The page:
Again, while Magu wants to shift attention to Alison-Maduke in the UK, he continues to ignore the petition from the former Managing Director of Alpha Beta-turned-whistleblower on the alleged massive fraud committed by the company amounting to well over N100 billion, bordering on tax evasion, money laundering and outright corruption. Why? Because a prominent APC leader is alleged to own a major stake in the company. So investigating and prosecuting him won’t be in the interest of the president’s re-election.

The Kano Governor Abdullahi Ganduje, aka Gandollar, bribery film is still premiering on the social media, our political EFCC has refused to look in that direction. Each time Ibrahim Magu is asked about it, he dodges the question and switches to a more convenient and sellable topic – the Alison-Madueke extradition. Come to think of it, how would Magu investigate the Kano governor when the man has promised to deliver 5 million votes to Buhari’s re-election bid? In the presidential primary, he purportedly delivered 2.9 million votes to Buhari. Recall that even Magu himself used to wear Buhari’s re-election lapel before the public outcry forced him to drop that ill-conceived, unethical, sycophantic and hypocritical conduct.

Allegations of corruption are swirling around stalwarts of the APC and threatening to choke them, but the EFCC is looking the other way as it always does on matters concerning APC members. Any attempt to move against them will not be in the best interest of the president’s re-election which has become its raison d’etre. What a shame!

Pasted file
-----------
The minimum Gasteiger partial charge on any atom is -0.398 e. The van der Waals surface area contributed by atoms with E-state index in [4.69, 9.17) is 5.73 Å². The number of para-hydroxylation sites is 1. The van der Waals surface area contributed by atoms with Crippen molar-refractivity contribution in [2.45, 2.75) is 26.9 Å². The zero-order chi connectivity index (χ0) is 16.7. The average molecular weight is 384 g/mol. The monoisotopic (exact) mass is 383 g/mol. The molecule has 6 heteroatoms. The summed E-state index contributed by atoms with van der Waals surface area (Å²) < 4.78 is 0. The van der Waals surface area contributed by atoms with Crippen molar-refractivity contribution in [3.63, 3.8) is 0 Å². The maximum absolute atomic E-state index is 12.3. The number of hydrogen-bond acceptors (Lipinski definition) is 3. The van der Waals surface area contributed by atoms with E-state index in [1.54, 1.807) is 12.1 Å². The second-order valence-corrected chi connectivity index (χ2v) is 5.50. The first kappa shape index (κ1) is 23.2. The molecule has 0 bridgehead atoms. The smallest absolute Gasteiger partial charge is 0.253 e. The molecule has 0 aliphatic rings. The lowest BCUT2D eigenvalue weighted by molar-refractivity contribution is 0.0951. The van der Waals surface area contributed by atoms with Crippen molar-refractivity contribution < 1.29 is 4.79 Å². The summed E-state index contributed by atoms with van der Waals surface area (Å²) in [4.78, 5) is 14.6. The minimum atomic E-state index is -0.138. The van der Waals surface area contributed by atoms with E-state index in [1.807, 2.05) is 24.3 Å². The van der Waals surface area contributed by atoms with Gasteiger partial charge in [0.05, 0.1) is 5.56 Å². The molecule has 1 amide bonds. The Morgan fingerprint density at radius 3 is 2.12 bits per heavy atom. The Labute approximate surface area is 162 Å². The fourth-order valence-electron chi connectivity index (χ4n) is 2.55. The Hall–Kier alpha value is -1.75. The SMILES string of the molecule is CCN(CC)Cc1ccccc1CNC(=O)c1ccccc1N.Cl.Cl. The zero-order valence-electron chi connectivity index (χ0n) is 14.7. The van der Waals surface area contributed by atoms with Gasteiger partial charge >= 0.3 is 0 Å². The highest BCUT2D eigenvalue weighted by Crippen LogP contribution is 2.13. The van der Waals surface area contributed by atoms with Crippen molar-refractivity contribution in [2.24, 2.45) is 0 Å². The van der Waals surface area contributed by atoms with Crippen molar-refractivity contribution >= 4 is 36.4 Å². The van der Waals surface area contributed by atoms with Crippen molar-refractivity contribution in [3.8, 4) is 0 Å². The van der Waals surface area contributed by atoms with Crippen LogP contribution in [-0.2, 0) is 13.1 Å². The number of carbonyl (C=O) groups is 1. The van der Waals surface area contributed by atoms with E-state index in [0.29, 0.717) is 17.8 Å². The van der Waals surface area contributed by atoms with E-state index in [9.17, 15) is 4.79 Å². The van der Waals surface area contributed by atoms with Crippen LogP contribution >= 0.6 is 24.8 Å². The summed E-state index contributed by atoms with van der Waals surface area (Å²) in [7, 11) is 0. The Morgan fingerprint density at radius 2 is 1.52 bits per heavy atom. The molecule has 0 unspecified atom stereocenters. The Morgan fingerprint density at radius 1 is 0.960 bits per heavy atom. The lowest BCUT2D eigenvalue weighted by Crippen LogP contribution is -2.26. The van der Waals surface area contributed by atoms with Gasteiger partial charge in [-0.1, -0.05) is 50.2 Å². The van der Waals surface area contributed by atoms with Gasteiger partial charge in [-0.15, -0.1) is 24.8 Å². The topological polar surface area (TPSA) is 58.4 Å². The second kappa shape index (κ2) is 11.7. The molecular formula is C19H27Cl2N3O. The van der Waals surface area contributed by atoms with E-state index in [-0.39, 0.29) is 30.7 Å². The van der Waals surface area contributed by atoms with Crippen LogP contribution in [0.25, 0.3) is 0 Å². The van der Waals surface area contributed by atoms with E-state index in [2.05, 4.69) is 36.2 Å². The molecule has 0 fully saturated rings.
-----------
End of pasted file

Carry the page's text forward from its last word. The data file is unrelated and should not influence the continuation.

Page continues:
For the life of me, I can’t figure out how the Buhari Campaign Organisation is getting “clean” funding. There have been various reports, even though denied by the authorities, that the Nigerian National Petroleum Corporation (NNPC) is providing the cash through slush funds. Under this government, we have seen an unexplained sudden jump in the consumption of petrol from 30-35 million litres to 60-80 million litres a day, despite the economic downturn and the declining purchasing power of the average Nigerian. I heard they call it round tripping. On the fraudulent 60-80 million litres we consume daily, the NNPC pays itself subsidy. Could this be the slush funds being deployed for Buhari’s re-election? Imagine what is being stolen daily by those running the state oil company. The EFCC has looked the other way pretending not to be aware of this monumental heist on a scale never seen before.

In one of his media briefings I attended, I had cause to ask Magu why the astronomical increase in the consumption of petrol was not being investigated despite calls for it and, true to form, he dodged the bullet. In stark contrast, the political EFCC is putting the squeeze on elements of the main opposition party, the Peoples Democratic Party, so that it would not be able to raise enough funds to finance its own campaigns.

Earlier in the week, the Buhari Campaign launched a major campaign in the media, spent several millions of naira on adverts in many national dailies. How the money was raised has not been disclosed. This issue goes to the heart of campaign financing which these loudmouthed hypocrites of the APC have refused to address. I am challenging Mr President to come clean to the public on where his campaign monies are coming from. Nothing but full and transparent disclosure would be enough. It is not enough to search an opponent’s plane in search of suspected illicit cash ferried into the country from abroad purportedly for the elections. He should tell us where APC’s cash is coming from. Is it from taxpayers’ money as suspected or contributions from party members and donors?

For Buhari, it is curious that a man who has carried on with pompous arrogance as Mr Integrity, and who has branded all past leaders corrupt (remember how he traduced and lampooned the previous governments for allegedly using taxpayers’ money to fund election campaigns?), but has not disclosed to the public how his campaign organisation is raising money for his re-election, in the spirit of transparency, full disclosure and simply leading by example. Examples are better than precepts, after all.